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6.3a: The Reaction of Cellulose- Cellulolysis

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    6.3a The Reaction of Cellulose: Cellulolysis

    Cellulolysis is essentially the hydrolysis of cellulose. If you recall from Lesson 5 (see Figure 5.16), in the low and high pH conditions, hydrolysis is a reaction that takes place with water, with the acid or base providing H+ or OH- to precipitate the reaction. Hydrolysis will break the β-1,4-glucosidic bonds, with water and enzymes to catalyze the reaction. Before discussing the reaction in more detail, let’s look at the types of intermediate units that are made from cellulose. The main monomer that composes cellulose is glucose (Lesson 5, Figure 5.9a). When two glucose molecules are connected, it is known as cellobiose – one example of a cellobiose is maltose (Lesson 5, Figure 5.10b). When three glucose units are connected, it is called cellotriose – one example is β -D pyranose form. And four glucose units connected together are called cellotetraose. Each of these is shown below in Figure 6.11.

    Glucose structure with carbons numbered.
    Figure 6.11a: Glucose structure with carbons numbered.


    Cellobiose, or maltose (glucose + glucose) chemical structure
    Figure 6.11b: Cellobiose, or maltose (glucose + glucose) chemical structure.

    Credit: Maltose Haworth: from Wikimedia Commons

    Cellotriose in the β-D-pyranose form
    Figure 6.11c: Cellotriose in the β-D-pyranose form.


    Cellotetraose chemical structure
    Figure 6.11d: Cellotetraose.

    Credit: Green Chem., 2012,14, 1284-1288

    We’ve seen the types of intermediates, so now let’s see the reaction types that are catalyzed by cellulose enzymes. The steps are shown in Figure 6.12.

    1. Breaking of the noncovalent interactions present in the structure of the cellulose, breaking down the crystallinity in the cellulose to an amorphous strand. These types of enzymes are called endocellulases.
    2. The next step is hydrolysis of the chain ends to break the polymer into smaller sugars. These types of enzymes are called exocellulases, and the products are typically cellobiose and cellotetraose.
    3. Finally, the disaccharides and tetrasaccharides (cellobiose and cellotetraose) are hydrolyzed to form glucose, which are known as β-glucosidases.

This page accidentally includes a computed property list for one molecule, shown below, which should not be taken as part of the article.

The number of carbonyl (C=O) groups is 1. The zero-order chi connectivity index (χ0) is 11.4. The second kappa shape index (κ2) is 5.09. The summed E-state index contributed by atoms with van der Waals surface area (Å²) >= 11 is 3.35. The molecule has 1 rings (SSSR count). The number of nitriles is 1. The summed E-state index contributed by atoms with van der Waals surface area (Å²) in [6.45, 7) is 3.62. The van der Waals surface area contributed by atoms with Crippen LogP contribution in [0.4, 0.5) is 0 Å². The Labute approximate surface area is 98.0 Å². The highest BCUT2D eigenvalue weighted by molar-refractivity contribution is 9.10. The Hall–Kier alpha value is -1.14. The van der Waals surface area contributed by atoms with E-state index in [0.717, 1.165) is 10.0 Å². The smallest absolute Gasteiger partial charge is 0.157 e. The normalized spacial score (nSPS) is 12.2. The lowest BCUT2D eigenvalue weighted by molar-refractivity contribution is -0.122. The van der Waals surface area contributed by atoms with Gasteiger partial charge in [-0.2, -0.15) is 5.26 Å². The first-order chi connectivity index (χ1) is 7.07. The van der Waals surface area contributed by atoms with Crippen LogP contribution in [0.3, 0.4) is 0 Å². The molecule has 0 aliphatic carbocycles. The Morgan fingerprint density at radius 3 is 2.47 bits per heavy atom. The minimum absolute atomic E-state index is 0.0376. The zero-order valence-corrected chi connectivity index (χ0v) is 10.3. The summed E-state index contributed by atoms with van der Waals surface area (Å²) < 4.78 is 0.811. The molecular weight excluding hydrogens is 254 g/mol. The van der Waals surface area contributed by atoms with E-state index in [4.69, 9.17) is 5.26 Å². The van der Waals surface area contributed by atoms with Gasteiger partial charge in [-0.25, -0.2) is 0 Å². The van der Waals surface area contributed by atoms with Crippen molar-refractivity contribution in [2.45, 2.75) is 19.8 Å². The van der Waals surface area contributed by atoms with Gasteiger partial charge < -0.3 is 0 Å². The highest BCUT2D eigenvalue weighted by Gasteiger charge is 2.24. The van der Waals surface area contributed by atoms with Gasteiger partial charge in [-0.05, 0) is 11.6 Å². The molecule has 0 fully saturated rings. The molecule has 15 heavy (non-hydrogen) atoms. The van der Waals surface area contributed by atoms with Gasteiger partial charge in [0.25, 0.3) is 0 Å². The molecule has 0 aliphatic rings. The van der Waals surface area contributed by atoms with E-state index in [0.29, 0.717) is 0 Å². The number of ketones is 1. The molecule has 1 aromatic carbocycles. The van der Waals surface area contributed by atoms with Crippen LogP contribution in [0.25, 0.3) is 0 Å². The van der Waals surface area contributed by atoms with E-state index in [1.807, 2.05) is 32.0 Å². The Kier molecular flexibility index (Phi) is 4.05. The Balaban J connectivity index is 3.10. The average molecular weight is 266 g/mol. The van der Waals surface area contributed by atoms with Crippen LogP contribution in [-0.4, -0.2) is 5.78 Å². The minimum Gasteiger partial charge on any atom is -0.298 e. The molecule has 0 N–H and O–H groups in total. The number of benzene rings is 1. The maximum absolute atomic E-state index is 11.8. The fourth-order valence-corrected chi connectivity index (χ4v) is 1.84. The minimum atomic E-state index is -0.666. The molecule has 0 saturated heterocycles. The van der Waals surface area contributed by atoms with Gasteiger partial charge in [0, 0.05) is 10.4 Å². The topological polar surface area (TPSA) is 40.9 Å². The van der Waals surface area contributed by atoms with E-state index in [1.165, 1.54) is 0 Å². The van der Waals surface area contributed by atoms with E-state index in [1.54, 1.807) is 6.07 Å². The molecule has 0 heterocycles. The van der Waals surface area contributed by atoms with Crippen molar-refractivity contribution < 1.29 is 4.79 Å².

Crystallized cellulose with endocellulase produces cellulose. Add exocellulase it produces cellobiose. Add Cellobiase & it produces glucose
    Figure 6.12: Reaction sequence of cellulose with 1) endocellulase, 2) exocellulase, and 3) β-glucosidase.

    Credit: Cellulase: from

    Okay, now we have an idea of how the reaction proceeds. However, there are two types of cellulase systems: noncomplexed and complexed. A noncomplexed cellulase system is the aerobic degradation of cellulose (in oxygen). It is a mixture of extracellular cooperative enzymes. A complexed cellulase system is an anaerobic degradation (without oxygen) using a “cellulosome.” The enzyme is a multiprotein complex anchored on the surface of the bacterium by non-catalytic proteins that serve to function like the individual noncomplexed cellulases but is in one unit. Figure 6.13 shows a figure of how the two different systems act. However, before going into more detail, we are now going to discuss what the enzymes themselves are composed of. The reading by Lynd provides some explanation of how the noncomplexed versus the complexed systems work.

    Hydrolysis schematic representation - see caption and text above
    Figure 6.13: Schematic representation of the hydrolysis of amorphous and microcrystalline cellulose in A) noncomplexed and B) complexed cellulase systems.

    Credit: Lynd et al., 2002

    6.3a: The Reaction of Cellulose- Cellulolysis is shared under a CC BY-NC-SA 4.0 license and was authored, remixed, and/or curated by Hilal Ezgi Toraman (John A. Dutton: e-Education Institute) via source content that was edited to conform to the style and standards of the LibreTexts platform; a detailed edit history is available upon request.